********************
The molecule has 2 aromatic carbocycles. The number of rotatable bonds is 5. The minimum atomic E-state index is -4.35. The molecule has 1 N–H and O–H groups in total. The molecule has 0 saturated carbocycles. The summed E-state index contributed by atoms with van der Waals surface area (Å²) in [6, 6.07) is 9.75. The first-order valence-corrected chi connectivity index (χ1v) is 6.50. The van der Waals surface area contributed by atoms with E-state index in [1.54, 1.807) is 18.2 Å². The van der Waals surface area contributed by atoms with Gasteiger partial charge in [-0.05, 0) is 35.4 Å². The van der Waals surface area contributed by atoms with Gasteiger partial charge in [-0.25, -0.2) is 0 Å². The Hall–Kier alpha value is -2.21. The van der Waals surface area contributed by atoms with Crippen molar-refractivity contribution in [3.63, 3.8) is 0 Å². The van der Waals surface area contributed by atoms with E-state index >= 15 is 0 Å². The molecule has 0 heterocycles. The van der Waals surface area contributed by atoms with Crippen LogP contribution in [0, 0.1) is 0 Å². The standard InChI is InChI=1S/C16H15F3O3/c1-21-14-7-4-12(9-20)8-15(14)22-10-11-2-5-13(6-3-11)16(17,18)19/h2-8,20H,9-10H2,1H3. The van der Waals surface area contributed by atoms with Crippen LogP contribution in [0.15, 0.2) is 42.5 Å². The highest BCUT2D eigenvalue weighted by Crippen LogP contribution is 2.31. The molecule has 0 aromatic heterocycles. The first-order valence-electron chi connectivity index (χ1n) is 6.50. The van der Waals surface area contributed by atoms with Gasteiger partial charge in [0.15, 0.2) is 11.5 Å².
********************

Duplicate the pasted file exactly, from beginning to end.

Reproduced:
The molecule has 2 aromatic carbocycles. The number of rotatable bonds is 5. The minimum atomic E-state index is -4.35. The molecule has 1 N–H and O–H groups in total. The molecule has 0 saturated carbocycles. The summed E-state index contributed by atoms with van der Waals surface area (Å²) in [6, 6.07) is 9.75. The first-order valence-corrected chi connectivity index (χ1v) is 6.50. The van der Waals surface area contributed by atoms with E-state index in [1.54, 1.807) is 18.2 Å². The van der Waals surface area contributed by atoms with Gasteiger partial charge in [-0.05, 0) is 35.4 Å². The van der Waals surface area contributed by atoms with Gasteiger partial charge in [-0.25, -0.2) is 0 Å². The Hall–Kier alpha value is -2.21. The van der Waals surface area contributed by atoms with Crippen molar-refractivity contribution in [3.63, 3.8) is 0 Å². The van der Waals surface area contributed by atoms with E-state index >= 15 is 0 Å². The molecule has 0 heterocycles. The van der Waals surface area contributed by atoms with Crippen LogP contribution in [0, 0.1) is 0 Å². The standard InChI is InChI=1S/C16H15F3O3/c1-21-14-7-4-12(9-20)8-15(14)22-10-11-2-5-13(6-3-11)16(17,18)19/h2-8,20H,9-10H2,1H3. The van der Waals surface area contributed by atoms with Crippen LogP contribution in [0.15, 0.2) is 42.5 Å². The highest BCUT2D eigenvalue weighted by Crippen LogP contribution is 2.31. The molecule has 0 aromatic heterocycles. The first-order valence-electron chi connectivity index (χ1n) is 6.50. The van der Waals surface area contributed by atoms with Gasteiger partial charge in [0.15, 0.2) is 11.5 Å².